About 40% of drugs in use are chiral (1, 2) and in most cases two enantiomers of chiral drugs exhibit different pharmacological, toxicological or pharmacokinetic properties (3). Therefore, development of analytical methods for enantiomer separation for controlling synthesis, enantiomer purity check, and for pharmacodynamic studies is attracting area of research. Thus, different analytical techniques have been applied such as high-performance liquid chromatography (HPLC), thin-layer chromatography (TLC), gas chromatography (GC), supercritical fluid chromatography (SFC) and capillary electrophoresis (CE).
CE has matured to a powerful technique, especially for analytical enantioseparations. This is primarily due to high efficiency and high flexibility with regard to analytes and to the separation conditions, as well as the low consumption of chemicals and solvents. According to a recent discussion forum on the application of CE in the pharmaceutical industry, the major application of the technique is chiral separations (4, 5).
However, CE has some limitations, especially for chiral and non-chiral resolution of basic drugs. Basic analytes are positively charged and electrostatically attracted to the negatively charged capillary walls. This irreproducible adsorption can lead to migration time and peak area variations (6), and consequently to lower precision. Peak tailing can also mask impurity peaks and may also deteriorate resolution of enantiomers in which two analytes migrate closely after each other. Furthermore, analyte adsorption could raise limit of detection (LOD) and limit of quantification (LOQ) of analysis.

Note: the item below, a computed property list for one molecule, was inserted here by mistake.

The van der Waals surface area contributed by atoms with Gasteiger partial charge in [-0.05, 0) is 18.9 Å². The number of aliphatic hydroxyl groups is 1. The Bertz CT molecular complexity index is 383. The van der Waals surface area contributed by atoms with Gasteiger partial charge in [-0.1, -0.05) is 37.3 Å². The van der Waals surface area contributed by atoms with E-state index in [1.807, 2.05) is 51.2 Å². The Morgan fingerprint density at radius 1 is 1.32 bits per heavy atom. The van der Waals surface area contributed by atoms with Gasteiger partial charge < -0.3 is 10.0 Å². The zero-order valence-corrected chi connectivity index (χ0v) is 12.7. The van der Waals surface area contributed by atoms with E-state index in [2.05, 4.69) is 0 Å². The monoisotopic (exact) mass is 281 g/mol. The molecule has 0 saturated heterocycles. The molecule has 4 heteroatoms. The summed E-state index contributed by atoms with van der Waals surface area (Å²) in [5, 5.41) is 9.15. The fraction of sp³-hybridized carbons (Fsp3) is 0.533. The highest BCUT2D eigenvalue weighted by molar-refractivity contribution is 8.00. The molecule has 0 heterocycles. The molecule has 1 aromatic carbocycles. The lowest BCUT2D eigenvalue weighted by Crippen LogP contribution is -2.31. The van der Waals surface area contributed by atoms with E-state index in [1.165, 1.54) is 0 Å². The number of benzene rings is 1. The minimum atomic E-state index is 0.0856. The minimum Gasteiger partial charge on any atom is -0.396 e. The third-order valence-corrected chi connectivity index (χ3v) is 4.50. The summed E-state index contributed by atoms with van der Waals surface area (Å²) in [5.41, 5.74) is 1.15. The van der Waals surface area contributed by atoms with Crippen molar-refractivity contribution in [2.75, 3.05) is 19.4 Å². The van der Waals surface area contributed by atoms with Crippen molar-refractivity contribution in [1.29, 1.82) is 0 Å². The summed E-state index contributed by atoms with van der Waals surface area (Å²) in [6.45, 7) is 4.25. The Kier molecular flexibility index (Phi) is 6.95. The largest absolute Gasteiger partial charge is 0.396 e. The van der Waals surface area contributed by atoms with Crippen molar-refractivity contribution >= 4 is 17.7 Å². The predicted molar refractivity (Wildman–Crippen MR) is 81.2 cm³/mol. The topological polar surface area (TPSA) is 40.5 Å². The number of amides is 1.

There are several strategies to avoid undesirable interactions of the analytes with the capillary wall. These include: use of high salt concentration, extremes of pH, buffer additives, and coated capillaries (6). Different approaches have been applied for coating of capillaries: covalently/ cross-linked polymer (7), adsorbed cationic polymers (8-11), adsorbed nonionic polymers (12) and adsorbed surfactants (13-17). Dynamic coatings are more attractive compared to covalently bonded polymer coatings, due to their simplicity, versatility, and low cost. The use of dynamically coated capillaries allows for the rapid, precise, and reproducible separation of moderate to strong basic analytes (pKa > 5) at pH 2.5 (18).
In this work, the effect of a cationic polymer, polybrene (PB), on the improvement of chiral resolution of a model basic drug, amlodipine (AML), was studied. AML (Figure 1) is a potent dihydropyridine calcium antagonist used for the treatment of hypertension and angina pectoris. Only the S (-) isomer of the drug exerts vasodilating action (19).
Figure 1. AML structure , pka 8.6 (18).
All solutions were prepared in Nanopure 18 MΩ ultrapure water (Barnstead, Chicago, IL). Sodium phosphate buffer pH 2.5 was prepared from sodium phosphate monobasic monohydrate (EM sciences, Fort Washington, PA), and adjusting the pH with orthophosphoric acid (BDH, Darmstadt, Germany). PB